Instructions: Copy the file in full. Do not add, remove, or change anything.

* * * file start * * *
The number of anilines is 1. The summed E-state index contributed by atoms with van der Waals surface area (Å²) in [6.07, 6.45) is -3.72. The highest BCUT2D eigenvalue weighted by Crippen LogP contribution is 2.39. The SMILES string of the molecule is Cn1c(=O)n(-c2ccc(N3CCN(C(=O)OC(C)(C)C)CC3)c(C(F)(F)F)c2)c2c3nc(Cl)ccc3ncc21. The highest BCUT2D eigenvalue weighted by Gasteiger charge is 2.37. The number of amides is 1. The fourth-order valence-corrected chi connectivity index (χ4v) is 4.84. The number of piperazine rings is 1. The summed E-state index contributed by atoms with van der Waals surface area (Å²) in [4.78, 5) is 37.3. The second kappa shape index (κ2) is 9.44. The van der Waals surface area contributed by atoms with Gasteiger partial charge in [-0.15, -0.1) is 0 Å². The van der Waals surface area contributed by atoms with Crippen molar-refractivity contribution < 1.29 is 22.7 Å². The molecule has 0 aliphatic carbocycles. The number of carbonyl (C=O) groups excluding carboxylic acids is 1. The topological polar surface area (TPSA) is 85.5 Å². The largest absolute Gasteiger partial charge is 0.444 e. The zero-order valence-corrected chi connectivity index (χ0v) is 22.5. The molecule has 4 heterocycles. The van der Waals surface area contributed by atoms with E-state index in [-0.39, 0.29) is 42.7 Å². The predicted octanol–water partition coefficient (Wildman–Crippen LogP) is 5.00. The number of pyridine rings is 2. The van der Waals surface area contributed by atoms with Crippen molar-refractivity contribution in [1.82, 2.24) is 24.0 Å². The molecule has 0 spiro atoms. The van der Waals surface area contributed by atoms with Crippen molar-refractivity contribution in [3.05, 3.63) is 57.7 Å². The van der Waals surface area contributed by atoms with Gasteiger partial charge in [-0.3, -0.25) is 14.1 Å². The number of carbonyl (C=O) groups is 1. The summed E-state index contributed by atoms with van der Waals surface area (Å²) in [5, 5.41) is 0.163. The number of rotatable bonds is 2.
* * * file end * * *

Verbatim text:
The number of anilines is 1. The summed E-state index contributed by atoms with van der Waals surface area (Å²) in [6.07, 6.45) is -3.72. The highest BCUT2D eigenvalue weighted by Crippen LogP contribution is 2.39. The SMILES string of the molecule is Cn1c(=O)n(-c2ccc(N3CCN(C(=O)OC(C)(C)C)CC3)c(C(F)(F)F)c2)c2c3nc(Cl)ccc3ncc21. The highest BCUT2D eigenvalue weighted by Gasteiger charge is 2.37. The number of amides is 1. The fourth-order valence-corrected chi connectivity index (χ4v) is 4.84. The number of piperazine rings is 1. The summed E-state index contributed by atoms with van der Waals surface area (Å²) in [4.78, 5) is 37.3. The second kappa shape index (κ2) is 9.44. The van der Waals surface area contributed by atoms with Gasteiger partial charge in [-0.15, -0.1) is 0 Å². The van der Waals surface area contributed by atoms with Crippen molar-refractivity contribution < 1.29 is 22.7 Å². The molecule has 0 aliphatic carbocycles. The number of carbonyl (C=O) groups excluding carboxylic acids is 1. The topological polar surface area (TPSA) is 85.5 Å². The largest absolute Gasteiger partial charge is 0.444 e. The zero-order valence-corrected chi connectivity index (χ0v) is 22.5. The molecule has 4 heterocycles. The van der Waals surface area contributed by atoms with E-state index in [-0.39, 0.29) is 42.7 Å². The predicted octanol–water partition coefficient (Wildman–Crippen LogP) is 5.00. The number of pyridine rings is 2. The van der Waals surface area contributed by atoms with Crippen molar-refractivity contribution in [1.82, 2.24) is 24.0 Å². The molecule has 0 spiro atoms. The van der Waals surface area contributed by atoms with Crippen molar-refractivity contribution in [3.05, 3.63) is 57.7 Å². The van der Waals surface area contributed by atoms with Gasteiger partial charge in [-0.3, -0.25) is 14.1 Å². The number of carbonyl (C=O) groups is 1. The summed E-state index contributed by atoms with van der Waals surface area (Å²) in [5, 5.41) is 0.163. The number of rotatable bonds is 2.